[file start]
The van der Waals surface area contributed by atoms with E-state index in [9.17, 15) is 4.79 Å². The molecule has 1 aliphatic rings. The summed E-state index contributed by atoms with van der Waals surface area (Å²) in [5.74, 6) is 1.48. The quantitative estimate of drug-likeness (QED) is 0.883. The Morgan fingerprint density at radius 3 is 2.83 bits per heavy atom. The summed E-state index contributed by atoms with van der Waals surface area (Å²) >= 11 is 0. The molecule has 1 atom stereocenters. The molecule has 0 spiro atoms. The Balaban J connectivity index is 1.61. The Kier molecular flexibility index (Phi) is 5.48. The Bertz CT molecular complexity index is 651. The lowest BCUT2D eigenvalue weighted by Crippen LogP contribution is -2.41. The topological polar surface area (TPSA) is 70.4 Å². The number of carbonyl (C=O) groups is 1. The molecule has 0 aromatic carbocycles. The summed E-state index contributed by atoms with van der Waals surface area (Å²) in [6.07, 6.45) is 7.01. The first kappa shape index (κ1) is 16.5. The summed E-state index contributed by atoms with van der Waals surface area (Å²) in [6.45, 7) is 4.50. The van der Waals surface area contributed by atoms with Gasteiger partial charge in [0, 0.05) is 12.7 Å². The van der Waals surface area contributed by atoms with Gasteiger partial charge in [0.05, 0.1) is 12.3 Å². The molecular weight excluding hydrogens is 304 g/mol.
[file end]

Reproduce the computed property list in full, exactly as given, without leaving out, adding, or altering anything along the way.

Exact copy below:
The van der Waals surface area contributed by atoms with E-state index in [9.17, 15) is 4.79 Å². The molecule has 1 aliphatic rings. The summed E-state index contributed by atoms with van der Waals surface area (Å²) in [5.74, 6) is 1.48. The quantitative estimate of drug-likeness (QED) is 0.883. The Morgan fingerprint density at radius 3 is 2.83 bits per heavy atom. The summed E-state index contributed by atoms with van der Waals surface area (Å²) >= 11 is 0. The molecule has 1 atom stereocenters. The molecule has 0 spiro atoms. The Balaban J connectivity index is 1.61. The Kier molecular flexibility index (Phi) is 5.48. The Bertz CT molecular complexity index is 651. The lowest BCUT2D eigenvalue weighted by Crippen LogP contribution is -2.41. The topological polar surface area (TPSA) is 70.4 Å². The number of carbonyl (C=O) groups is 1. The molecule has 0 aromatic carbocycles. The summed E-state index contributed by atoms with van der Waals surface area (Å²) in [6.07, 6.45) is 7.01. The first kappa shape index (κ1) is 16.5. The summed E-state index contributed by atoms with van der Waals surface area (Å²) in [6.45, 7) is 4.50. The van der Waals surface area contributed by atoms with Gasteiger partial charge in [0, 0.05) is 12.7 Å². The van der Waals surface area contributed by atoms with Gasteiger partial charge in [0.05, 0.1) is 12.3 Å². The molecular weight excluding hydrogens is 304 g/mol.